Delayed gratification: MLB denies protest
Sunday's game officially a Marlins win after ruling
MIAMI -- Nearly two days after shaking hands following a 6-5 win over the Yankees, the Marlins officially were declared the winner of Sunday's disputed game at Land Shark Stadium.
Major League Baseball on Tuesday afternoon denied a protest filed officially on Monday by the Yankees, allowing Sunday's result to stand.
It was a major relief for Marlins manager Fredi Gonzalez.
"What's the old [saying], 'A thousand-pound gorilla' [on your shoulders]," Gonzalez said. "I've had about two of them."
The grounds for the protest came in the top of the eighth inning, when the Marlins were caught in a substitution snafu.
In the bottom of the seventh inning, the Marlins pinch-hit outfielder Alejandro De Aza for pitcher Renyel Pinto, who was batting ninth. When the inning ended, Gonzalez informed home plate umpire Tim Timmons of changes. De Aza was to remain in the game and play left field in place of Chris Coghlan. Reliever Leo Nunez entered the game, and he was positioned in Coghlan's leadoff spot.
However, when the eighth inning started, Coghlan was in left field.
Nunez threw one pitch to Derek Jeter, a called strike. At that point, Yankees manager Joe Girardi brought to the attention of the umpires that Coghlan was supposed to be out of the game, with De Aza in left field.
For more than five minutes play was delayed, eventually with Coghlan leaving the field. De Aza headed to left field, only to be replaced by Jeremy Hermida.
The Marlins were leading 6-3 at the time.
Umpire crew chief Jeff Kellogg outlined the protest after the game: "We're going to file an incident report, and all that. The protest is over, the pitcher should have been removed from the game, or the pitch should not have counted. That's the protest. Either or. One or the other should have happened."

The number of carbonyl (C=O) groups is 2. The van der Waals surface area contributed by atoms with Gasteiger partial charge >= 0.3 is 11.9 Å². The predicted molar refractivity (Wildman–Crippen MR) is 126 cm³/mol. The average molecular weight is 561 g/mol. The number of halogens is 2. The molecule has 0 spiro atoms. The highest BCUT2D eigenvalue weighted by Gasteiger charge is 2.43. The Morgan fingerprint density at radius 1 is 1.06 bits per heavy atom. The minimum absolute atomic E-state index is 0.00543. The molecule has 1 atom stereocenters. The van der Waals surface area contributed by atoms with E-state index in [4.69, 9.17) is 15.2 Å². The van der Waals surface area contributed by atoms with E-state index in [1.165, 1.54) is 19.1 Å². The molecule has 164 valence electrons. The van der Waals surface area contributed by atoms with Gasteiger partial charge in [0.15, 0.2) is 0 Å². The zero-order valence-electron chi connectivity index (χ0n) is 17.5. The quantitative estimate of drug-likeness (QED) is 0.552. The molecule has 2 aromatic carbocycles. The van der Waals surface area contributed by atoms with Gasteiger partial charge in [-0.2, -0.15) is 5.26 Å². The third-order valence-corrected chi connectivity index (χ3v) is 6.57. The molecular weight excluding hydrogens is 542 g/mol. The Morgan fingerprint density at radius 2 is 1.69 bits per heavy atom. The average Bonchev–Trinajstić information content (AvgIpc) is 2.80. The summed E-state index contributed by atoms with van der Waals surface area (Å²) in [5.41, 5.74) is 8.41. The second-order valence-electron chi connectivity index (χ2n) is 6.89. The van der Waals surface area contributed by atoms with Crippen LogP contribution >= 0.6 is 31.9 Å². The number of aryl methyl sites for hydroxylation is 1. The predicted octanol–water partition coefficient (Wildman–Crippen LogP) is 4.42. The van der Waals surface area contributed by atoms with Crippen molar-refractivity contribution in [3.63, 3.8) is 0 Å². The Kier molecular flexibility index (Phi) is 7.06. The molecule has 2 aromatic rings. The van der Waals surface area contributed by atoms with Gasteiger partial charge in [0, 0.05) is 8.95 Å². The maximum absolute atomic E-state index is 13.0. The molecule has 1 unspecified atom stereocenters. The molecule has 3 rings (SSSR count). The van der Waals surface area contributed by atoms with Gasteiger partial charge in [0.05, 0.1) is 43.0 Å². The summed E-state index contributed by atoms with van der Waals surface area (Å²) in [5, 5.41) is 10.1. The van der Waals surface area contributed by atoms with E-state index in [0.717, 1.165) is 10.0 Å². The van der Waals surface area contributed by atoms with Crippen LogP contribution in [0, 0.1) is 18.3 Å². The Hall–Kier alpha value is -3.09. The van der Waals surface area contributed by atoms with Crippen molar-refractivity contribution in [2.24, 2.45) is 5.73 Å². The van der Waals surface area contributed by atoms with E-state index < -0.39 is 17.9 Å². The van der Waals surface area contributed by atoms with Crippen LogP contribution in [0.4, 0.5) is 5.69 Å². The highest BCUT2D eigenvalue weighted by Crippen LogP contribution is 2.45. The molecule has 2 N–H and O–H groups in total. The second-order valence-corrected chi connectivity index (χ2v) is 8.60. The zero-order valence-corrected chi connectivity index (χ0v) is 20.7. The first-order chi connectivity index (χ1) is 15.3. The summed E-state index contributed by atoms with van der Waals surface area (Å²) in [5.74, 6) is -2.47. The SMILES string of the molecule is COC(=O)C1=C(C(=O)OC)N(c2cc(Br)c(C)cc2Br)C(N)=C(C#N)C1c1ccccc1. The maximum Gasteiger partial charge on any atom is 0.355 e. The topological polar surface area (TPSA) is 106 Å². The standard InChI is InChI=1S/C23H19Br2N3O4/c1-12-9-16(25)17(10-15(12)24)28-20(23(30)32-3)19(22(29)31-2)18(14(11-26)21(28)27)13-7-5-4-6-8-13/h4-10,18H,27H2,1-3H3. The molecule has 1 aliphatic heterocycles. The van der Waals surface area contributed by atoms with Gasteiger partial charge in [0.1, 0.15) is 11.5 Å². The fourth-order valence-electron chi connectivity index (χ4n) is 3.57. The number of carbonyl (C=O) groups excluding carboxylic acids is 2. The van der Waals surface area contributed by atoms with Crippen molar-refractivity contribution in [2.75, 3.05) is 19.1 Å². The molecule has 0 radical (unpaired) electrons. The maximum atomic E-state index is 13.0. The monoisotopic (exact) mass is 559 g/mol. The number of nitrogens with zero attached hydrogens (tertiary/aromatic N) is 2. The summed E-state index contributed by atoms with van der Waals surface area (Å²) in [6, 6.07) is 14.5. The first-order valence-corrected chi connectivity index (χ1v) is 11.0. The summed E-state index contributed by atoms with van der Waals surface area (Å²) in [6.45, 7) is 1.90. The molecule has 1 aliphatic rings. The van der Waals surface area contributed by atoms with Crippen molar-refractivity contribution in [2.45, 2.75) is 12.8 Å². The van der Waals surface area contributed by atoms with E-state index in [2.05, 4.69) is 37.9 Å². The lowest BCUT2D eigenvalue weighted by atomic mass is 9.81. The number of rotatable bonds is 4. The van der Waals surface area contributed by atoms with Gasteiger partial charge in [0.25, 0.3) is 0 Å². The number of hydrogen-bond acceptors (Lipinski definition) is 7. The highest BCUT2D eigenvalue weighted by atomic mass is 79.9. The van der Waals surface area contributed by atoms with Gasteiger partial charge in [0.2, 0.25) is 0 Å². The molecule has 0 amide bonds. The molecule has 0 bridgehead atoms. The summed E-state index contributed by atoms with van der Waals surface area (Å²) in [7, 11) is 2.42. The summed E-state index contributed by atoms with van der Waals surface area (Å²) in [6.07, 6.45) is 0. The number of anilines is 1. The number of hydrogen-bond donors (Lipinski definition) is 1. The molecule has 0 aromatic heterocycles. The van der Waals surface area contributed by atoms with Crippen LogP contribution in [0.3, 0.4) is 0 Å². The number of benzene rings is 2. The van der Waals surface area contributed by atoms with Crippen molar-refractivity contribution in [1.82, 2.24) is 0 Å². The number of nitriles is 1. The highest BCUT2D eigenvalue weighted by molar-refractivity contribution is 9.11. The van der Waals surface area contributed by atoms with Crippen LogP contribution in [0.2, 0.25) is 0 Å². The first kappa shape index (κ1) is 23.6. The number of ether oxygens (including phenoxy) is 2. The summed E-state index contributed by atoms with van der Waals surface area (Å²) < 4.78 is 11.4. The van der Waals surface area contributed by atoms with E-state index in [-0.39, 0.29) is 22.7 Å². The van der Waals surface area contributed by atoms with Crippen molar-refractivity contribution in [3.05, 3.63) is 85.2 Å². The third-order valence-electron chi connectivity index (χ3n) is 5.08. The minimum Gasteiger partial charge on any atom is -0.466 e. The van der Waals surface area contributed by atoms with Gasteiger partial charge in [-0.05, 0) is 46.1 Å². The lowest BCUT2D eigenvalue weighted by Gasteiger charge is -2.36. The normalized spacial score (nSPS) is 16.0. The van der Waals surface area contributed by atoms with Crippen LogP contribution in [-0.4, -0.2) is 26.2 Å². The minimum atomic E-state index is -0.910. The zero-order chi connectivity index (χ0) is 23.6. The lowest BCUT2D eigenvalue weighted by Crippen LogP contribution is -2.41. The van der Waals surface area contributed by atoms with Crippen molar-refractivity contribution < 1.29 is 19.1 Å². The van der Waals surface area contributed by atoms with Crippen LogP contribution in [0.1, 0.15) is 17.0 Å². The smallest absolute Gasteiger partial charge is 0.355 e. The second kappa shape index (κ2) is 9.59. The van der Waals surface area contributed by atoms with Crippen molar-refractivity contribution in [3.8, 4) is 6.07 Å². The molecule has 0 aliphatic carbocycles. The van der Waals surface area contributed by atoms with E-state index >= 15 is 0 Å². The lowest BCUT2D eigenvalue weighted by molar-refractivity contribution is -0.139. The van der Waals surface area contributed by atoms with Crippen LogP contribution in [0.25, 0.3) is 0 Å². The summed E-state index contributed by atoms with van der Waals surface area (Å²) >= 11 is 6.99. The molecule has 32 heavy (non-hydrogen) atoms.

The Yankees were hoping the game would have be resumed in the top of the eighth inning with Jeter at the plate and the score at 6-3.
"For me, it wasn't something you could protest," Gonzalez said. "It's embarrassing. Big time embarrassing. You feel like you've got 25 guys, six coaches, staff members, [35,000] people in the stands, and two million viewers [watching]. I'll tell you what, it's not easy. It's embarrassing. To get the protest and an off day, it's a tough couple of days."
Girardi reserved further comment until he could hear more about the ruling. Girardi was first informed of MLB president and chief operating officer Bob DuPuy's decision by reporters at Turner Field.
"I still think it's kind of funny what happened, interesting," Girardi said. "I've thought about it many times."
The Yankees and Marlins both were off on Monday. By rule, a team has 24 hours to file a protest, and New York did on Monday.
Gonzalez called several friends around the league on Monday, seeking their opinion on what took place.
"Until you hear from the guys in Major League Baseball, and it's over, you don't have time to relax," Gonzalez said.
Working in favor of the Marlins was Rule 3.05, which states:
"If an improper substitution is made for the pitcher, the umpire shall direct the proper pitcher to return to the game until the provisions of this rule are fulfilled. If the improper pitcher is permitted to pitch, any play that results is legal. The improper pitcher becomes the proper pitcher as soon as he makes his first pitch to the batter, or as soon as any runner is put out."
Additionally, Rule 3.05(c) Comment reads: "If a manager attempts to remove a pitcher in violation of Rule 3.05 (c) the umpire shall notify the manager of the offending club that it cannot be done. If, by chance, the umpire-in-chief has, through oversight, announced the incoming improper pitcher, he should still correct the situation before the improper pitcher pitches. Once the improper pitcher delivers a pitch he becomes the proper pitcher."
Girardi felt Sunday's situation was similar to one earlier in the year, when Rays manager Joe Maddon had a mixup with his designated hitter, resulting in Evan Longoria not starting.
"To me, it seems kind of similar to the situation with the third basemen, where the guy who played the field was the guy who stayed," Girardi said. "Coghlan was the first guy in the first slot in the batting order. And then they put the pitcher in. So I think the first guy should stay. We wrote it up. I spent some time on the phone yesterday going through it."
Joe Frisaro is a reporter for MLB.com. This story was not subject to the approval of Major League Baseball or its clubs.